Alerts and Notices
SynopsisA variety of medications can induce cough through different mechanisms.
The most common class of medications causing cough is the angiotensin converting enzyme (ACE) inhibitors, which decrease bradykinin metabolism and are thought to cause 75% of cases of drug-induced cough.
Other medications induce cough by provoking bronchospasm (including beta blockers, NSAIDs, and aspirin-containing products) or by worsening gastroesophageal or laryngopharyngeal reflux (including bisphosphonates, calcium antagonists, and systemic steroids).
Other mechanisms of drug-induced cough are idiopathic and/or can herald the onset of interstitial lung disease or other disorders.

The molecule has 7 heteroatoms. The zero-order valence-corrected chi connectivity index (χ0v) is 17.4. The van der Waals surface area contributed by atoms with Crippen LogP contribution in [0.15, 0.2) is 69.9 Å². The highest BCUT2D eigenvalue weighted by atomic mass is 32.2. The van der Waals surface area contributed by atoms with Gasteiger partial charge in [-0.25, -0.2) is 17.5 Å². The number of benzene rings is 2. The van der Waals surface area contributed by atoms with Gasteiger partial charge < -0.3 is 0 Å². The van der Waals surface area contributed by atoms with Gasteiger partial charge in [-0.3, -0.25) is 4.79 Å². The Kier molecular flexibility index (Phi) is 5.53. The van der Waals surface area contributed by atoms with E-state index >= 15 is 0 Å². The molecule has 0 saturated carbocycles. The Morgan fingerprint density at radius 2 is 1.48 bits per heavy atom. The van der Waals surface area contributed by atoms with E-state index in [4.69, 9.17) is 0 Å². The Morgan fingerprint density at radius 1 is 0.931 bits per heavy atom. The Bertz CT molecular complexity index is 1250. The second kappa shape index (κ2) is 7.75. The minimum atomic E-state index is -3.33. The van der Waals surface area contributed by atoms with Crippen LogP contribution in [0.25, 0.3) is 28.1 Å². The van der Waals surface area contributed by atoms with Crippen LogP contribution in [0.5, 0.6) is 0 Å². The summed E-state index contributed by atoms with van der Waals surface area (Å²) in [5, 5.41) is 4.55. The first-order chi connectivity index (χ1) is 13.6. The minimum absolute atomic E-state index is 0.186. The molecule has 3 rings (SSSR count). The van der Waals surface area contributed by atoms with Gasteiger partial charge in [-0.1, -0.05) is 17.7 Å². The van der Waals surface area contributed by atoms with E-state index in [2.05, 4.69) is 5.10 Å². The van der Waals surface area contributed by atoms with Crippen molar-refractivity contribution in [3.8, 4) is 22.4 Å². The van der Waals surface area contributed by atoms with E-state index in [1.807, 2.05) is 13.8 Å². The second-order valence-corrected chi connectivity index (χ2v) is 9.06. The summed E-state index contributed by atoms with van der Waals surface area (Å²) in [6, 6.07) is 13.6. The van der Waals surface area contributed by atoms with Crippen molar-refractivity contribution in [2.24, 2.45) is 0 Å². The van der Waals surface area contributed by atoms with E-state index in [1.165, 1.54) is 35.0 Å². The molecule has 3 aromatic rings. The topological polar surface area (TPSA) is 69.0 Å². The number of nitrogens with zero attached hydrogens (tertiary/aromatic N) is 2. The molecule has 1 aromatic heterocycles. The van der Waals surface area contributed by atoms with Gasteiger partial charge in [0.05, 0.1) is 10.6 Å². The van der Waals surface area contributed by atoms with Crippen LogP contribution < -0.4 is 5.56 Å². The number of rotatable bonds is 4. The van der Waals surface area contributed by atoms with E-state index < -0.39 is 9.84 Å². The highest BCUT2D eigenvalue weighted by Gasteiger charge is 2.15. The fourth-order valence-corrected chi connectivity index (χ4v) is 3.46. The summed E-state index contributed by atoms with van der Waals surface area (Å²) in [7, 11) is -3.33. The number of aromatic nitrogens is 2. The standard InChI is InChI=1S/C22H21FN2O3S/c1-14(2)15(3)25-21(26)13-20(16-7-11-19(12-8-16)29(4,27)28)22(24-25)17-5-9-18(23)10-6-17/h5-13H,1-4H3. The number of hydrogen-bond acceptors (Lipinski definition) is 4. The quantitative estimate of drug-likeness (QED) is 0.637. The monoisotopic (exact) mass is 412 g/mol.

J70.4 – Drug-induced interstitial lung disorders, unspecified
196051003 – Drug-induced interstitial lung disorders
Differential Diagnosis & Pitfalls
- Post-nasal drip
- Gastroesophageal reflux disease
- Post-viral cough
- Allergic rhinitis
- Vasomotor rhinitis
- Chronic obstructive pulmonary disease
Drug Reaction DataBelow is a list of drugs with literature evidence indicating an adverse association with this diagnosis. The list is continually updated through ongoing research and new medication approvals. Click on Citations to sort by number of citations or click on Medication to sort the medications alphabetically.